April 16, 2024

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Solar eclipse warnings say traffic and eyesight are at risk on April 8

Solar eclipse warnings say traffic and eyesight are at risk on April 8

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The upcoming solar eclipse, although as exciting and fun as it promises, also comes with an increasing number of safety warnings — both regarding what will happen in the sky and what will happen on Earth.

In late March, we heard warnings about a potential danger Fake eclipse glassesthe possibility of increasing car Crash Around the time of the eclipse and potential headaches in air travel due to delayed or canceled flights.

Safety is always a concern during a solar eclipse, when millions of people look to the sky as the moon passes in front of the sun. Looking at the spectacular event requires special glasses to prevent eye damage. In addition, tourists from all over the country will flock to a narrow strip of land stretching from Texas to Maine, the path of totality, where the moon's shadow will plunge the Earth into darkness.

Warning about fake eclipse glasses

“Counterfeit and imitation eclipse glasses pollute the market.” The American Astronomical Society announced in a statement In late March.

Using fake eclipse glasses — or no glasses at all — to look at the eclipse is dangerous for your eyes: Overexposure to the sun's rays “can cause severe eye injury, ranging from temporary double vision to permanent blindness,” the American Science Association said. They recommend purchasing from a vendor who has vetted and tested the glasses before the eclipse.

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Here's how to find out If your glasses are legit.

It's also worth noting that you may be able to get a free pair of eclipse glasses.

Bad traffic and fatal traffic accidents

Traffic is expected to be bad and possibly deadly, especially after the eclipse ends. Millions of people will gather in the narrow path of totality, and then most will try to leave everyone at once once the eclipse is over.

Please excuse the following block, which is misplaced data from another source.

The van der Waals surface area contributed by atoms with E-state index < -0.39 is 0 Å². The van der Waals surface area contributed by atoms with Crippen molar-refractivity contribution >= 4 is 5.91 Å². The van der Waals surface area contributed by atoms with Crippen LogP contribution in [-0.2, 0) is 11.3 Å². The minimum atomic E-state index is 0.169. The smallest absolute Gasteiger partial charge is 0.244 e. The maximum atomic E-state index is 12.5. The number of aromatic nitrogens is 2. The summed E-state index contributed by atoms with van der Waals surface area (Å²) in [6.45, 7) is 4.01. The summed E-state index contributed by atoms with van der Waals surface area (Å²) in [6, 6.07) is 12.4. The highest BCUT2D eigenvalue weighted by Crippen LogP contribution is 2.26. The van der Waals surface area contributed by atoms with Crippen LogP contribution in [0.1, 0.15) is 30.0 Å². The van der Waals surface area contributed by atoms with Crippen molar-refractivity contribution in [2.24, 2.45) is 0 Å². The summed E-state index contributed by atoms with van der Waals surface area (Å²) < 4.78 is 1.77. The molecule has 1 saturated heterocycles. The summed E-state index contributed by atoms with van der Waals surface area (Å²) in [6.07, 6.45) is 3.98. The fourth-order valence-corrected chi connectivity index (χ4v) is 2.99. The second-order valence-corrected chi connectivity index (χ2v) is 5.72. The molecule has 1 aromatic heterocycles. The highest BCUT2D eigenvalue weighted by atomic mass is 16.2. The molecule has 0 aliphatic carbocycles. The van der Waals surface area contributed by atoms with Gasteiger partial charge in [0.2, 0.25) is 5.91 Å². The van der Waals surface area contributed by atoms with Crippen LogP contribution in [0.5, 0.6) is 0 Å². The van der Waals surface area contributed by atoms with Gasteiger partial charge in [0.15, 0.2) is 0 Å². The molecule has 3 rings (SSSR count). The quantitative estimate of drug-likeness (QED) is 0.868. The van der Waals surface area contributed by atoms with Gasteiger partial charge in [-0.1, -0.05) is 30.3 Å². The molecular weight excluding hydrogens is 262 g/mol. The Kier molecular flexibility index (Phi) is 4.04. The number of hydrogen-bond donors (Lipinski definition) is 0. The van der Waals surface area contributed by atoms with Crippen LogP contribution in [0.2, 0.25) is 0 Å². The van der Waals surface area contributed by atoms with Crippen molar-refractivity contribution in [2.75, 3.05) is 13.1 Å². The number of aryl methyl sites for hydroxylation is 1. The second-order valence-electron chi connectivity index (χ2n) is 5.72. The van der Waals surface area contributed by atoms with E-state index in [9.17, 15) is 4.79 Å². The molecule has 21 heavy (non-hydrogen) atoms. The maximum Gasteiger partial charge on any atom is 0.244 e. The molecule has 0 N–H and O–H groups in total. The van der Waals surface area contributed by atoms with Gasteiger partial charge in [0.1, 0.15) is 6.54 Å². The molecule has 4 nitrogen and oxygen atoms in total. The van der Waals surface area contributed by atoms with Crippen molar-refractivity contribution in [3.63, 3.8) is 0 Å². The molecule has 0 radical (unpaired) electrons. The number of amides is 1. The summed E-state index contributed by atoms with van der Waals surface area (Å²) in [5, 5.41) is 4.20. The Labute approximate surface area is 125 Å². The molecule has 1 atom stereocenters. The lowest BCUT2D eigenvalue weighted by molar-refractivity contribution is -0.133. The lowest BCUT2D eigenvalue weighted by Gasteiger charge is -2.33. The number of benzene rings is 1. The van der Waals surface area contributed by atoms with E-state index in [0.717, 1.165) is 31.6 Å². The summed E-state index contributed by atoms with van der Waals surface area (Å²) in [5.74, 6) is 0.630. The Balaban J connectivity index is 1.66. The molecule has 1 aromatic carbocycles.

Experts warn that the excitement could lead to dangerous traffic conditions and congestion of cars, as people congregate in the small part of the country with the best views.

Roads can be particularly congested Center of the eclipse path Americans who want the best view congregate in cities, towns and remote areas, where many lack the infrastructure needed to handle large crowds.

In Texas, which is expected to bear the brunt of the crowds, the state Transportation Department The company sets up signs on highways that say “No stopping on the highway to view the eclipse” and “No parking on the shoulder, keep moving.”

Crews in Texas also halted some road construction and maintenance on major corridors in the eclipse's path from April 7 to 9, based on traffic volume.

more: A total solar eclipse in April can snarl traffic for hours across thousands of miles

When a total solar eclipse passed over the United States in 2017, reports say some traffic jams did not completely clear for more than 12 hours in some areas.

Worse still, a recent study reported that the 2017 eclipse “was associated with an increased risk of fatal traffic accidents” – perhaps a 31% increase, The study said.

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Air travel has also been affected

the Federal Aviation Administration The Federal Aviation Administration (FAA) provides guidance for commercial and private aircraft ahead of the eclipse.

“Due to the high volume of traffic along the eclipse path, (airport) arrivals can expect long delays during peak traffic periods,” the FAA said.

The FAA said airports in Texas, Vermont, Maine, Canada, New Hampshire, Indiana, Ohio, Pennsylvania, Oklahoma, Arkansas, Illinois, Kentucky and Missouri will be primarily affected by the eclipse.

“The purpose of this notice is to inform pilots of potential impacts to air traffic and airports along the eclipse's path during the period from April 7, 2024 (6 a.m. EST) through April 10, 2024 (midnight EST),” the FAA said. He said.

more: What travelers should know about the FAA's warning about a total solar eclipse before April 8

Contributing: Jonathan Limehouse and Kayla Jimenez, USA TODAY